Allowed to ripen, the chilies turn red. My market has nothing but green ones, so I can’t use them because Jennifer takes blood-thinning coumadin and the chilies are high in blood-thickening vitamin K. I guess I could buy some and let the turn red at home.

Hatch Chilies are sold in six different levels of heat and the upper levels are very, very hot. According to Wikipedia, Adam Richman, host of the television show “Travis on a Silver Platter” Man vs. Food Nation, described the flavor of Hatch Chilies as: “lightly pungent similar to an onion, or like garlic, with a subtly sweet, spicy crisp and smoky taste.”

The ripened red chilies, according to Tilde Herrera in the San Francisco Chronicle, “… retains the flavor, but adds an earthiness and bite, while aging mellows the front-heat and delivers more of a back-heat.”

The soil in Hatch Valley creates a unique terroir, which flavors the chilies just as terroir lends flavor to wine grapes.

Carl D’Agostino now lives in Sacramento, CA. He is retired after a career as one of the state’s most prominent and successful political consultants. With his partner, Michael Berman, they operated for decades at BAD Campaign, the BAD for Berman and D’Agostino. Together, they were anything but bad, winning major elections in California and helping Democrats win congressional elections across the nation.

When the signs first appeared in the markets in late August announcing the arrival of this year’s crop of Hatch Chilies, I called Carl to ask for the recipe for the enchiladas that have accompanied him through life. He gave a rough description of how they appear on a plate and told me he doesn’t do the cooking himself. That was left to Evelyn and now to their daughter, Ellen. He promised to have Ellen send me the recipe. Here’s what she provided.

In the oven –
Pre-heat the oven to 400 degrees. Poke holes in the chilies to prevent them from exploding. Put the chilies on a cookie sheet or some other oven-safe, non-stick surface. After six to eight minutes in the oven the chilies should be blistered.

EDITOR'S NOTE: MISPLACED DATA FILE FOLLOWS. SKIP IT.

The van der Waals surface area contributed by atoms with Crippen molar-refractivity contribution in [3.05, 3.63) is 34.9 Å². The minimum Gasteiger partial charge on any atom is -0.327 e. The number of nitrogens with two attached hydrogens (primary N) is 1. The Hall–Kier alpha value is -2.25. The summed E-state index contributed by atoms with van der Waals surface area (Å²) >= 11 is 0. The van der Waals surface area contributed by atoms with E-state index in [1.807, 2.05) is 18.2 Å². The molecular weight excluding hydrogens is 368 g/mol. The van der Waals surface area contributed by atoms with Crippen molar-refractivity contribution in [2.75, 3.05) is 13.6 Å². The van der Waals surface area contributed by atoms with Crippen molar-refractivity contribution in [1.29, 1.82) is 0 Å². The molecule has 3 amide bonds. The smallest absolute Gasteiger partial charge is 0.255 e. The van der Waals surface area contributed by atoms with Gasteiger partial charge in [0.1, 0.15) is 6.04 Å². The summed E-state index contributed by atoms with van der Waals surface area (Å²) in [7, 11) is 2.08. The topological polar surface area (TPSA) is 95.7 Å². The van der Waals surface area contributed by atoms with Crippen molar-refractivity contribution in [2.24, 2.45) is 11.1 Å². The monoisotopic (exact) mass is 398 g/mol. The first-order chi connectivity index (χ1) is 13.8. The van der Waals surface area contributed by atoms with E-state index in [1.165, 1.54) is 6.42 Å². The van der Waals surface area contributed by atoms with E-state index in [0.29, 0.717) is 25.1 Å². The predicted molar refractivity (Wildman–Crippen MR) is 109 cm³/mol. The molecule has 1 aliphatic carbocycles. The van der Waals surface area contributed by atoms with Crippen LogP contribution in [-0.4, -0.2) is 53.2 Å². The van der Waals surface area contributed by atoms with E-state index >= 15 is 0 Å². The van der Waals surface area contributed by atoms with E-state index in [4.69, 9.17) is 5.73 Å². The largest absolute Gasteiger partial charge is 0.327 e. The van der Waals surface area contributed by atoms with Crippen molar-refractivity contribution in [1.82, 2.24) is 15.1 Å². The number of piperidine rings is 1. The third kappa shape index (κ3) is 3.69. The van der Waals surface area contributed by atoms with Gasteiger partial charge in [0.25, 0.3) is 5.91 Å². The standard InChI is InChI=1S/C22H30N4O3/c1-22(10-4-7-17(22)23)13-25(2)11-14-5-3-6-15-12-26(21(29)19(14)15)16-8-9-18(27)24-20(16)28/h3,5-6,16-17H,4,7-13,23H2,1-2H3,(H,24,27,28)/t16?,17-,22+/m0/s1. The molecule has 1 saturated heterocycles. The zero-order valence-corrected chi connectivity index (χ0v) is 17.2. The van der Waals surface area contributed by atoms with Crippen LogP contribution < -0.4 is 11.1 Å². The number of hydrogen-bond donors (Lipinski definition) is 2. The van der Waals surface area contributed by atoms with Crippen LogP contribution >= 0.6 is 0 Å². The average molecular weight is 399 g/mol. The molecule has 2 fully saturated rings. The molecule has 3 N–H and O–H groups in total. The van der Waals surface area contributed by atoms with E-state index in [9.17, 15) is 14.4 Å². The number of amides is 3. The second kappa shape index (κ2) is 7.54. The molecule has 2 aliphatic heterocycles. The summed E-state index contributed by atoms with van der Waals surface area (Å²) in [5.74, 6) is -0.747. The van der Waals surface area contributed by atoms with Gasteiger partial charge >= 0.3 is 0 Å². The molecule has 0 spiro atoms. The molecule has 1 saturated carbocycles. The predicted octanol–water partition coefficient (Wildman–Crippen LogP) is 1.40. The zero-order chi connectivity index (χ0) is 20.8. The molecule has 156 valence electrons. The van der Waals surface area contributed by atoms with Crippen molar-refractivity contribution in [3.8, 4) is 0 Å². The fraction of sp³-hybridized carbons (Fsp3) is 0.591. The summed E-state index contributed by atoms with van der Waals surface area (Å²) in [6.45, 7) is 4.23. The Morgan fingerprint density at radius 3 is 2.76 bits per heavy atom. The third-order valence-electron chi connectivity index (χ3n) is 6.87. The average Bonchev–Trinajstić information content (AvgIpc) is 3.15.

Under the broiler –
Turn your broiler up to its highest setting. Poke holes in the chilies and put them as close to the heating element as possible. Take the chilies out of the oven as soon as the skin is mostly blistered. You probable will want to turn them over after three or four minutes.

Stovetop –
Use a heavy wire rack. Poke holes in the chilies. Place the rack on the heat source. When the rack is very hot, use tongs to put the chilies on the rack. Turn the chilies frequently until the skin blisters on all sides.

On the grill –
Poke holes in the chilies. Put the chilies on a charcoal grill about five or six inches above the glowing coals. Turn them with tongs until they are blistered on all sides.

In a microwave –
Poke holes in the chilies. Put them in a microwave-safe dish. Cover with an air-tight lid. Put the container on a rotating plate in the center of the oven for seven to eight minutes, depending on the oven being used. You won’t see the skin blistering with this preparation, but the skins will become tough and brittle. Let the steam fully develop in the container for a minute or two after cooking. Be careful when you remove the lid as steam will be release.